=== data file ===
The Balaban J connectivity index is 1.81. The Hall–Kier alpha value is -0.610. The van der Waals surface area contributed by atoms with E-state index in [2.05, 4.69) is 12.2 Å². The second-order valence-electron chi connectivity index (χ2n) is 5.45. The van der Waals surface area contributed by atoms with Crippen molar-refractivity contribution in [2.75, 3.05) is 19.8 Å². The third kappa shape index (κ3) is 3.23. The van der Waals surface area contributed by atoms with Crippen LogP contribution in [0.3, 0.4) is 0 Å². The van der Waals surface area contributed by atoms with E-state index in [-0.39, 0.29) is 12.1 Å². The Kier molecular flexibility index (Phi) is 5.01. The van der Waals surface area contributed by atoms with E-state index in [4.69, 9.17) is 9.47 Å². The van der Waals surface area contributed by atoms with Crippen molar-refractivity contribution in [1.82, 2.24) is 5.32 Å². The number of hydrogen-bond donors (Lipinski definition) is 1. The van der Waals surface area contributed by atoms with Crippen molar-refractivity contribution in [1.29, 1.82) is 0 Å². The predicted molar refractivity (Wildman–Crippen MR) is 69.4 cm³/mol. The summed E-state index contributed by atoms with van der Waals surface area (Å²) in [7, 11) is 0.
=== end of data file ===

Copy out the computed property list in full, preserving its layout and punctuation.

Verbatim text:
The Balaban J connectivity index is 1.81. The Hall–Kier alpha value is -0.610. The van der Waals surface area contributed by atoms with E-state index in [2.05, 4.69) is 12.2 Å². The second-order valence-electron chi connectivity index (χ2n) is 5.45. The van der Waals surface area contributed by atoms with Crippen molar-refractivity contribution in [2.75, 3.05) is 19.8 Å². The third kappa shape index (κ3) is 3.23. The van der Waals surface area contributed by atoms with Crippen LogP contribution in [0.3, 0.4) is 0 Å². The van der Waals surface area contributed by atoms with E-state index in [-0.39, 0.29) is 12.1 Å². The Kier molecular flexibility index (Phi) is 5.01. The van der Waals surface area contributed by atoms with E-state index in [4.69, 9.17) is 9.47 Å². The van der Waals surface area contributed by atoms with Crippen molar-refractivity contribution in [1.82, 2.24) is 5.32 Å². The number of hydrogen-bond donors (Lipinski definition) is 1. The van der Waals surface area contributed by atoms with Crippen molar-refractivity contribution in [1.29, 1.82) is 0 Å². The predicted molar refractivity (Wildman–Crippen MR) is 69.4 cm³/mol. The summed E-state index contributed by atoms with van der Waals surface area (Å²) in [7, 11) is 0.